The importance and purpose of habits

Last week I referred us to The Common Rule, by Justin Whitmel Earley (thanks to Yeesum for the recommendation!). The following excerpts (in italics) might be helpful for you to consider as you start to form up your own Regula Vitae.

Our lives are formed and governed by a myriad of habits and rituals– daily, weekly, annual– which lie unexamined beneath the surface of our lives. It’s just how we are: some habits are good and some are bad. “… the most alarming part of this is not our bad habits, which we tend to know about. It’s our collective assimilation, which is invisible to us. We have a common problem. By ignoring the ways habits shape us, we’ve assimilated to a hidden rule of life: the American rule of life. This rigorous program of habits forms us in all the anxiety, depression, consumerism, injustice, and vanity that are so typical in the contemporary American life.” (insert your own thoughts about what might constitute a contemporary Australian life!)

And so we would do well to intentionally craft our own Rule of Life.

“What’s a rule of life?” I now know that a “rule of life” is a term for a pattern of communal habits for formation. The most well-known rules of life were originally developed by church fathers and ancient monastics, such as St. Augustine or St. Benedict. But for thousands of years, spiritual communities have been using the frame of the rule of life as a mechanism of communal formation. Despite our understanding of the word “rule,” a “rule of life” is much less about obeying rules than it is about finding communal purpose. For example, while both St. Augustine’s and St. Benedict’s rule have all kinds of tiny habits that we might either consider too inane to matter or too strict to be appropriate, we should notice that both of them had the same goal in mind: love. Both were obsessed with taking the small patterns of life and organizing them towards the big goal of life: to love God and neighbour. St. Augustine’s rule began with this sentence: “Before all things, most dear brothers, we must love God and after Him our neighbor; for these are the principal commands which have been given to us.” St. Benedict’s rule opens declaring that it means to establish “nothing harsh, nothing burdensome,” but goes on to describe walking in God’s commandments as being in the “ineffable sweetness of love.” Both saw habits as the gears by which to direct life toward the purpose of love. In fact, the word rule is used because it comes from the Latin word regula, a word associated with a bar or trellis, the woodwork on which a plant grows. The idea is that we (like plants) are always growing and changing. But when there is no order, growth can take something that was supposed to produce fruit and turn it into a twisted vine of decay.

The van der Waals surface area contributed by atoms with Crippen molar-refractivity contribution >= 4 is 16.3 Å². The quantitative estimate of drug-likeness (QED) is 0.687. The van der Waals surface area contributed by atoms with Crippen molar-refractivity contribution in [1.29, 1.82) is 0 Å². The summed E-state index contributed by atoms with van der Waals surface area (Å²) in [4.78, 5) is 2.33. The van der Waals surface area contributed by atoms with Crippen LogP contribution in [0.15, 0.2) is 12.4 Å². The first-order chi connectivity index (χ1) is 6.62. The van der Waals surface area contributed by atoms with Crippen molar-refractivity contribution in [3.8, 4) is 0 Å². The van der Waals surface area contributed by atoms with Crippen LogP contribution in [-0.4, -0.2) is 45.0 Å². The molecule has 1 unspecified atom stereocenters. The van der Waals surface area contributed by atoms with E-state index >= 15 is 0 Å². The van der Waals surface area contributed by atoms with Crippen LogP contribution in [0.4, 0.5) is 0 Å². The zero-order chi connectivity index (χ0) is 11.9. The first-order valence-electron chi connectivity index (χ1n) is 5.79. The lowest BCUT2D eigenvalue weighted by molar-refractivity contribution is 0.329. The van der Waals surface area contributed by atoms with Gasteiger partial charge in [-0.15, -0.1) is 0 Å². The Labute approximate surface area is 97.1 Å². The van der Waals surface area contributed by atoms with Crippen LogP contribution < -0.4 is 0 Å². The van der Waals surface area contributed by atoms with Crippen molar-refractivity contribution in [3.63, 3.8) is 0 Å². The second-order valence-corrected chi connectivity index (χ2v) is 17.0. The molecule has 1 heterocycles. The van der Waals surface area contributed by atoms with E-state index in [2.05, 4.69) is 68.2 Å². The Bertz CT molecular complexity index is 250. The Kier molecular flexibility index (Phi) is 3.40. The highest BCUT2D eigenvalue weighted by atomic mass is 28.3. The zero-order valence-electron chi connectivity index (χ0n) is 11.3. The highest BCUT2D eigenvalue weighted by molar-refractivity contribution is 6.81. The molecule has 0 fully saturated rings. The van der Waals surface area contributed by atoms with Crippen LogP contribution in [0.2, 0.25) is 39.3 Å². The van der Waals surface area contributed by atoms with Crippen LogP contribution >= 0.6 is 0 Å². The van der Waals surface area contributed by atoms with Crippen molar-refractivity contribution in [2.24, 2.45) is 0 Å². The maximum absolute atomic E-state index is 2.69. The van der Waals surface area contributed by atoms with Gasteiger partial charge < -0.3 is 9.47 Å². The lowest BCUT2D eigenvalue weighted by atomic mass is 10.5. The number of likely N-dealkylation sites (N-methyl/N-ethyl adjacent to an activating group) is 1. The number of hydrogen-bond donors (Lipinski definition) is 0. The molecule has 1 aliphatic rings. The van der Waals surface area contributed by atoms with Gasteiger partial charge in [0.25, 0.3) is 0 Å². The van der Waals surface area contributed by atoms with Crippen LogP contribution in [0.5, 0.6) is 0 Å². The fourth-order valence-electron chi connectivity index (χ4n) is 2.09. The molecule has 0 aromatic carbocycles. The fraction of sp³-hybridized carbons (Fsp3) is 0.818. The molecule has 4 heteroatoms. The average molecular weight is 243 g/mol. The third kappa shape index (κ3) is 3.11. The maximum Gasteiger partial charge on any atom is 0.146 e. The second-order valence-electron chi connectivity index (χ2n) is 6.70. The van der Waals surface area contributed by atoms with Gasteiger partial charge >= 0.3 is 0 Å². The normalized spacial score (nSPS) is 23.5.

… Let us see that habits shape the heart. Let us stop fearing that limits are a threat to our freedom. Let us see that the right limitations are the way to the good life. Let us build a trellis for love to grow on. Let us craft a common rule of life for our time, one that will unite our heads and our habits, growing us into the lovers of God and neighbor we were created to be.

One thought on “The importance and purpose of habits”

  1. I love the idea of habits as a trellis on which love can grow…easy to imagine, but a challenge to some of the ways I’ve tended to think about habits and about loving others.

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